Mixed policy messages
Employers must ensure disciplinary measures are appropriate for the conduct, write Amrita Howell and Tim Capelin
“Consider whether a zerotolerance policy is more appropriate given the known risks involved”
In Zang v Toll Transport Pty Ltd  FWC
7952, the Fair Work Commission recently considered an unfair dismissal application involving a driver who was dismissed for answering a phone call while driving.
The employer dismissed the driver due to a serious breach of one of its safety policies.
The Commission found the dismissal to be unfair, but if handled differently by the employer the result may have been different.
In about July 2016, Zang, driving an A-B Triple rig, heard an alarm which he realised was a call on the satellite phone.
Zang said that, as a reex action, he answered the call. The call was made by his acting supervisor and involved an inquiry about Zang’s location. The call lasted approximately 10 seconds.
It was undisputed that Zang could have pulled over off the road and parked his vehicle to take the call or not answered, pulled over and then returned the call.
Zang claimed that his dismissal was unfair on a number of grounds, including: • His understanding was that the satellite phone was only to be used in an emergency and assumed there was an emergency and information needed to be communicated with him urgently • The call, initiated by Toll, was used to ascertain his
location, and lasted 8.5 seconds • He had a relatively unblemished employment
history • Toll allowed him to return to normal duties after the incident and the show cause interview, which suggested that they trusted him to act appropriately. Toll argued that Zang’s dismissal was not unfair on a number of grounds, including: • Driving is a critical risk activity and Toll’s safety systems and policies are directed at minimising or eliminating the risk of injury or death associated with vehicular accidents • Zang’s employment contract states that compliance with Toll’s policies and procedures form part of his conditions of employment, and failure to comply may result in disciplinary action, including termination of employment • The safety rules and the mobile phone policy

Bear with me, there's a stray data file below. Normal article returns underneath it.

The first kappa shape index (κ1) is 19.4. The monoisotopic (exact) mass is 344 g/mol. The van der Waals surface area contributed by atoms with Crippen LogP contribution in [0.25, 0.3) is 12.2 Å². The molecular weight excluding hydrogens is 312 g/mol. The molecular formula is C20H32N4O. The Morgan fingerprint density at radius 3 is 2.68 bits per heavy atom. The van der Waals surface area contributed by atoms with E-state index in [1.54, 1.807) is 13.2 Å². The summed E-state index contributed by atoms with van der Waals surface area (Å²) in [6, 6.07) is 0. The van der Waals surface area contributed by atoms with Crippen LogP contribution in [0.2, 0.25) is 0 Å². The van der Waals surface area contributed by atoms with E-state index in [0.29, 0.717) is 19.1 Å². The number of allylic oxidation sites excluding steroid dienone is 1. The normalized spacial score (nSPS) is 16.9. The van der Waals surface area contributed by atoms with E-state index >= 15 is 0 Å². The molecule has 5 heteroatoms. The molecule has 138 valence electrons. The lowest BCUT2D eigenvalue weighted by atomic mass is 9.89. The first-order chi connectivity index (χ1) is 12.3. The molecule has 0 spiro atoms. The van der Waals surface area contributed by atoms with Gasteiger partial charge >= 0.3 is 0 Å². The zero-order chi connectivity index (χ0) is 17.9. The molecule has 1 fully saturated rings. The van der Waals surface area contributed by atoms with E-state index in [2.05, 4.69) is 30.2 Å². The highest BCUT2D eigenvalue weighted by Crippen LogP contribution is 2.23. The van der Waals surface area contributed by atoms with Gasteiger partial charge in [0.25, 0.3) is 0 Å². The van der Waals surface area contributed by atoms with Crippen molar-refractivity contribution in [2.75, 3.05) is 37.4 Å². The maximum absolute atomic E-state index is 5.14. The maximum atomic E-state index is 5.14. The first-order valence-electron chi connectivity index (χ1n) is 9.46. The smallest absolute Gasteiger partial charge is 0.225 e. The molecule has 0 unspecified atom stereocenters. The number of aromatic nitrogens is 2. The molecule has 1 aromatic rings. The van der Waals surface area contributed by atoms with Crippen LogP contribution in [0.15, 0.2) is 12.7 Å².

prohibit the use of a mobile phone device while driving a Toll vehicle, unless the vehicle is safely parked and is completely turned off. This could have been done readily by Zang • There were no mitigating circumstances for what was a breach of a signicant safety rule and there were no exceptions to that rule. Commissioner Peter Hampton was satised on balance that there was a valid reason for the dismissal. He found that Zang was aware that he should not be using or answering the satellite phone without parking the vehicle, and that Toll’s policies were reasonable given the potential consequences of a serious breach.
However, Hampton ultimately determined that there were certain factors that made the dismissal harsh and unjust.
These included Zang answered the phone as a reex response, he demonstrated immediate contrition, and the fact that Zang was permitted to return to normal duties and shift arrangements after Toll became aware of the conduct.
Hampton did not make an order to compensate Zang, noting the desirability of reinforcing the need to comply with safety policies, but ordered that Zang be reinstated having regard to Toll’s response following the discovery of the conduct.
NOTES FOR EMPLOYERS
Employers are reminded to review their safety policies, consider penalties for breach, and ensure disciplinary measures are appropriate for the conduct. Toll’s policy in this instance was not a zero-tolerance policy for mobile phone use while driving, but suggested that there could be a number of disciplinary options available depending on the circumstances of the case. Consider whether a zero-tolerance policy is more appropriate given the known risks involved.
Further, this case is a reminder that where there has been a serious breach of a safety policy, it is usually appropriate to suspend an accused employee with pay while an investigation is undertaken. This will assist in avoiding a later argument that, notwithstanding the conduct, the employee was trusted to act appropriately.